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chelsea 1000x500 2What a brilliant night it was at Chelsea as we held the team hoping to win a place in the Champions League to a 2-2 draw and then, not for the first time, had to put up with this distasteful club twisting things, this time not giving us a list of minute times but allowing one of their players, the diving David Luiz, to refer to us as the anti football.

It was a sensational start to the game with us taking the lead, going 2-1 behind and then equalising all within the first 24 minutes, and what followed was a really good battle that forced us into defending more and more in the closing stages and doing it wonderfully well to earn that point to take our total to 40 for the season, leaving even Sean Dyche almost admitting that we’d achieved a Premier League place for next season.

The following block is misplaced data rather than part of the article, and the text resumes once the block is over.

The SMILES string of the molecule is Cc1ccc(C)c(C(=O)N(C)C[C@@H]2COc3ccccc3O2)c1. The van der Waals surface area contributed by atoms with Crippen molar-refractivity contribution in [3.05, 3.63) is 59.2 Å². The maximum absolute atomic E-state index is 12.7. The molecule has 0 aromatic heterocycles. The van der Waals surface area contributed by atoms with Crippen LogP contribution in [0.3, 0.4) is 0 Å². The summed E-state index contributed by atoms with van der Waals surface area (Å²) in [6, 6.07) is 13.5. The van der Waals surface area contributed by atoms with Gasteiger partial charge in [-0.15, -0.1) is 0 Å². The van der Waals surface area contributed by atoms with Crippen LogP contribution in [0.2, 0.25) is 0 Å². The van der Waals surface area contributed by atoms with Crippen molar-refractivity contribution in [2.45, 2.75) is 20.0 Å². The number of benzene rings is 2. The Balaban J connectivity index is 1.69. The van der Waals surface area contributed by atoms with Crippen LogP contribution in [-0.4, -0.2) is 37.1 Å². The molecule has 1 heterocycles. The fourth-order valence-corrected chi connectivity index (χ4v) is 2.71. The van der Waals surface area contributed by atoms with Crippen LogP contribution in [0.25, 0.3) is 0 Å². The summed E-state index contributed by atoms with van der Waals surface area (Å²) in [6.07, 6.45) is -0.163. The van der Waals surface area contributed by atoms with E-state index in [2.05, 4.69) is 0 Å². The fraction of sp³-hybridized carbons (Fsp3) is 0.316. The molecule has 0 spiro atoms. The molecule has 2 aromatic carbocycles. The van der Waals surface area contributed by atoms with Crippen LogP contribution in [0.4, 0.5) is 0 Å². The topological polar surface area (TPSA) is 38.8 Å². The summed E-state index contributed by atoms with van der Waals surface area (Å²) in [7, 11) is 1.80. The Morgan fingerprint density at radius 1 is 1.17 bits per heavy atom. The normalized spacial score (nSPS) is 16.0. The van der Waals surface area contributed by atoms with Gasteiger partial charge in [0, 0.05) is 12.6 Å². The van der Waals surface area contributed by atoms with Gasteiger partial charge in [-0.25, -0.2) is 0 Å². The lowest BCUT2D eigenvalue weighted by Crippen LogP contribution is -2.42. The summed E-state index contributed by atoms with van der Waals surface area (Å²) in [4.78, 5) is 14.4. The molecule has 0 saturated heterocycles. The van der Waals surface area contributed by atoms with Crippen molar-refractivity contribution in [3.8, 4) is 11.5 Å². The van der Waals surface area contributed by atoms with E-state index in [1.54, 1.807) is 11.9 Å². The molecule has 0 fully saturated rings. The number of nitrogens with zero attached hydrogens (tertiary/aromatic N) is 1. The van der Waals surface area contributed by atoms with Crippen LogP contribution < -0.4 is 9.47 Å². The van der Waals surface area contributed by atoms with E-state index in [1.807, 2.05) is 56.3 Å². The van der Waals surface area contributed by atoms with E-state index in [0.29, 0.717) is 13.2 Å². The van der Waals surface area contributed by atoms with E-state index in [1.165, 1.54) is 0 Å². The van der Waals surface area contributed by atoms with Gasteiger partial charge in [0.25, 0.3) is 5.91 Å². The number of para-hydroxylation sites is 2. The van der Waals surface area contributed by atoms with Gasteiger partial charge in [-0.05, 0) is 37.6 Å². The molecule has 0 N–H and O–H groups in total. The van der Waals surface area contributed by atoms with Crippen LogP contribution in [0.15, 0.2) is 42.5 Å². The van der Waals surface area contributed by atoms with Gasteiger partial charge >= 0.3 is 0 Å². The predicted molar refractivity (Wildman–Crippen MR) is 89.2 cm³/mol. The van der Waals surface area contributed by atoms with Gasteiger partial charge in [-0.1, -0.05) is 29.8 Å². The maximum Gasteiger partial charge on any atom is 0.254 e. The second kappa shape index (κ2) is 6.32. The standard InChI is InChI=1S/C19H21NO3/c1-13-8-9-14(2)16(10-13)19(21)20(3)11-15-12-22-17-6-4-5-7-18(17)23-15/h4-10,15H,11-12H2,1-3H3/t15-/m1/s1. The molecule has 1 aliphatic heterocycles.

Sky and the Premier League decreed that we would have to travel to London on Easter Monday and kick off at 8 p.m. on a day when there were a lack of trains and disruptions on London Underground that ruled out the close by Fulham Broadway station.

We opted for a morning start by car and found our usual pub stop on the way for something to eat and drink. Mark, our hostelry finder, came up trumps with an establishment between Beaconsfield and Slough. We weren’t expecting to drive down country lanes and find it in the middle of nowhere but that was exactly the case and what a find. The food was outstanding and for those who like a drink or two, there was a beer festival offering a number of different beers.

Then it was off to Stamford Bridge, parking up and using the tube and walking the rest of the journey to the ground where that glorious 2017/18 season got underway some twenty months ago.